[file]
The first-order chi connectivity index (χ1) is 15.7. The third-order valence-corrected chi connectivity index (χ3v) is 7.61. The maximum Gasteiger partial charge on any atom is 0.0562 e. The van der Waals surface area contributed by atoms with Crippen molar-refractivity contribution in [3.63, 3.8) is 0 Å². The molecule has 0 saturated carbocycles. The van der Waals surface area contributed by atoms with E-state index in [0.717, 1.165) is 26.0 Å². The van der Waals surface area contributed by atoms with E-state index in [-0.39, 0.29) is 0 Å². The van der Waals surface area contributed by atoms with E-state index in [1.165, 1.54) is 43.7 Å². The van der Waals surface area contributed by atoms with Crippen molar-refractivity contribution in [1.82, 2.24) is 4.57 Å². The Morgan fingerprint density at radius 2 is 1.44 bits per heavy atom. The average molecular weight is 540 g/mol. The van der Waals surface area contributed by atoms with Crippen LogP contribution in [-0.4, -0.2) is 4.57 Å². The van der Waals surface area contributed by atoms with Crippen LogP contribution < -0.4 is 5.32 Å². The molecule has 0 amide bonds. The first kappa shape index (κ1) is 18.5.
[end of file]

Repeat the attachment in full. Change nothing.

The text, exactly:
The first-order chi connectivity index (χ1) is 15.7. The third-order valence-corrected chi connectivity index (χ3v) is 7.61. The maximum Gasteiger partial charge on any atom is 0.0562 e. The van der Waals surface area contributed by atoms with Crippen molar-refractivity contribution in [3.63, 3.8) is 0 Å². The molecule has 0 saturated carbocycles. The van der Waals surface area contributed by atoms with E-state index in [0.717, 1.165) is 26.0 Å². The van der Waals surface area contributed by atoms with E-state index in [-0.39, 0.29) is 0 Å². The van der Waals surface area contributed by atoms with E-state index in [1.165, 1.54) is 43.7 Å². The van der Waals surface area contributed by atoms with Crippen molar-refractivity contribution in [1.82, 2.24) is 4.57 Å². The Morgan fingerprint density at radius 2 is 1.44 bits per heavy atom. The average molecular weight is 540 g/mol. The van der Waals surface area contributed by atoms with Crippen LogP contribution in [-0.4, -0.2) is 4.57 Å². The van der Waals surface area contributed by atoms with Crippen LogP contribution < -0.4 is 5.32 Å². The molecule has 0 amide bonds. The first kappa shape index (κ1) is 18.5.